According to Isaias, it signifies to open and to shut heaven, and here consequently denotes the power, as representative of Jesus Christ, to receive persons into the Church, and to excommunicate them from it; to forgive sins, or to retain them; to impose or to remit punishments for them; to establish laws and prohibitions, to abolish them, to change them, and, in general, to govern and direct in everything, as shall be necessary for the preservation of unity and order in the Church, and for the good of the faithful.

Was the power to bind and to loose given to Peter only?

No, but to the rest of the apostles also; the power of the keys, however, Jesus gave only to Peter.
Peter, therefore, and his successors, possess this supreme power, while the other apostles and their successors, the bishops, possess the authority intrusted to them by Christ, to be exercised by them in unity with the rock, that is, with Peter and his successors.

OF THE POPE

What is the Pope to the Catholic?

The represeutative of Jesus Christ, and the visible head, appoiuted by Him, for the government of His Church.
Did Christ actually appoint such a supreme head?

Yes, and that in the person of Saint Peter.

He gave him the significant name Peter – the rock, distingllished him always above the other apostles, and laid upon him the charge to feed His lambs, that is, the faithful, and His sheep, that is, the bishops themselves; and this power Peter uniformly exercised.

Why did Christ appoint a visible head for the Church?

Because the Church is an outward, visible society, united together not only by inward faith in Christ, but also by outward, visible signs.

Such a visible head is as necessary for the Church as for a body, a family, a society, a state, to prevent disunion, confusion, and the consequent destruction of the whole; this supreme head is the centre of the whole, the final judge, the authoritative teacher.

Who is now this supreme head?

The Bishop of Rome, or the Pope. It is undeniable that Peter occupied the bishop’s see at Rome, and that he died there. Equally indisputable is it that the successor of Saint Peter entered upon possession of his rights, and, together with the episcopal see of Rome, inherited also the office possessed by him. From the first centuries this has ever been acknowledged by the faithful, who have accordingly called the Bishop of Rome Pope – that is, the father of the faithful. And how clearly does history show that Peter and his successors are the rock upon which the Lord has immovably founded His Church! What storms have not broken upon the Church! Persecutions from without and within, heresies and schisms without number, and infidelity in its most hideous form, have raged against the Church, and what has been the consequence? Nations have often fallen away from the Church, single bishops have proved betrayers of their flocks, the sees of the apostles themselves have been subject to the vicissitudes of time. And amid all these storms Rome alone has, for over eighteen hundred years, stood firm. She has come out of every contest victorious, has remained the centre of faith and discipline, and has preserved the unbroken succession of bishops from Peter. Who does not see herein the assistance of Him Who forever fulfils that promise of His, “Upon this rock I will build My Church, and the gates I of hell shall not prevail against it”? The Pope is, therefore, the visible supreme head of the Church, appointed by Christ for all time; the invisible, all-governing head is Christ Himself.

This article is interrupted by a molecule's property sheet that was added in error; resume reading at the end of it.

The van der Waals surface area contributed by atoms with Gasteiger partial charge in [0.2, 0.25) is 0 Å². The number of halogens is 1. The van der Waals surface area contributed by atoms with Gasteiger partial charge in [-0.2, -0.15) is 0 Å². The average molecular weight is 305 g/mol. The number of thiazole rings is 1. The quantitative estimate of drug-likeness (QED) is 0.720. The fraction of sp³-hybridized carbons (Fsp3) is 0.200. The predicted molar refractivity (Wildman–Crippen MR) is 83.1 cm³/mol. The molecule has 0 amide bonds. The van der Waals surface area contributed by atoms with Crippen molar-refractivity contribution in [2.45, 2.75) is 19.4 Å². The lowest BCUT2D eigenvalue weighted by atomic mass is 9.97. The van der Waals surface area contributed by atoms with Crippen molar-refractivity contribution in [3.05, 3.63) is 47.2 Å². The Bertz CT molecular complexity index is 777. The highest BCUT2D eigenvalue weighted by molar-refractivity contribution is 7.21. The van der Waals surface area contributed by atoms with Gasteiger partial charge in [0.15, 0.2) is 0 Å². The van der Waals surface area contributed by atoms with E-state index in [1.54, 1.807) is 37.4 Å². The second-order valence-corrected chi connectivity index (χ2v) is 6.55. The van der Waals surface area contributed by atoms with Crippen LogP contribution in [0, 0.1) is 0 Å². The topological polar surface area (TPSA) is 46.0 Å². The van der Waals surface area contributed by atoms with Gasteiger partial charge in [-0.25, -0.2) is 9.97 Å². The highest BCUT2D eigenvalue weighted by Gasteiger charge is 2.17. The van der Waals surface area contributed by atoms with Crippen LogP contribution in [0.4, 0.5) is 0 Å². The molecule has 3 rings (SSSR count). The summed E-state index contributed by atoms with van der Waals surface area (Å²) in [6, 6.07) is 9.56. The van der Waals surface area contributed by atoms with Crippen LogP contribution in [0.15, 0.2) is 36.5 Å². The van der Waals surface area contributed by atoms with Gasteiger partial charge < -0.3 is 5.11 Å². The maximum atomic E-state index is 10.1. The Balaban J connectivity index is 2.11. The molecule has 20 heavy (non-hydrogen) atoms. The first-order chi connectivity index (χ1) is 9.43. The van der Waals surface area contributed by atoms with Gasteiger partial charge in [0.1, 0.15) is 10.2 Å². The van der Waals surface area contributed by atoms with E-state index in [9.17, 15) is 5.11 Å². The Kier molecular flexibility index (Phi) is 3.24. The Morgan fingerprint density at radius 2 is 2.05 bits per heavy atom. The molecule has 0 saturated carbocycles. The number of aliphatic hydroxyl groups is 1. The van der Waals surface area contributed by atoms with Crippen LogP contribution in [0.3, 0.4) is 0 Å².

Prayer

O Jesus Christ, Son of the living God, Who hast built Thy Church on Saint Peter, as on a rock, Who hast confided to him the keys of the kingdom of heaven, and constituted him and his successors Thy representatives upon earth, grant us Thy grace, that in all the laws we may obey them as Thyself, that, resting upon the rock of truth, we may be immovable in all storms, and steadfastly persevere in the way of good works.

-- Goffine’s Devout Instructions

Wednesday, June 20, 2012

Saint Aloysius Gonzaga


Saint Aloysius Gonzaga (also known as Aluigi Gonzaga; Luigi Gonzaga) was born in 1568 A.D. at the castle of Castiglione, Italy. His family was of nobility, and Aloysius' father was a compulsive gambler. He was the cousin of Saint Rudolph Acquaviva.

Aloysius had been trained to be a soldier and courtier from the age of four. He suffered from kidney disease, which he considered a blessing as it left him bed-ridden with time for prayer. While still a boy himself, he taught catechism to poor boys. He received his first Communion from Saint Charles Borromeo.

He was educated at the courts of the Medici of Florence and of Philip II of Spain. Upon his return to Italy at the age of 18, he renounced his inheritance in favor of his brother, and entered the Society of Jesus. He made his vows in 1587.

He was the spiritual student of Saint Robert Bellarmine. When the plague and famine struck Italy in 1591, Aloysius devoted himself to the care of the sick, and became ill himself.

Saint Aloysius Gonzaga died in 1591 at Rome of plague, fever, and his desire to see God. His relics are entombed under the altar of Saint Ignatius Church, Rome. Devotion to him is widespread, and the practice of receiving communion on six successive Sundays is observed in his honor.

Patronage

AIDS care-givers; AIDS patients; Catholic youth; Jesuit students; relief from pestilence; sore eyes; teenage children; teenagers; young people

Quotes from Saint Aloysius Gonzaga:

  1. There is no more evident sign that anyone is a saint and of the number of the elect, than to see him leading a good life and at the same time a prey to desolation, suffering, and trials.
  2. He who wishes to love God does not truly love Him if he has not an ardent and constant desire to suffer for His sake.
  3. O Holy Mary! My Mother; into thy blessed trust and special custody, and into the bosom of thy mercy, I this day, and every day, and in the hour of my death, commend my soul and body. To thee I commit all my anxieties and sorrows, my life and the end of my life, that by they most holy intercession, and by thy merits, all my actions may be directed and governed by thy will and that of thy Son.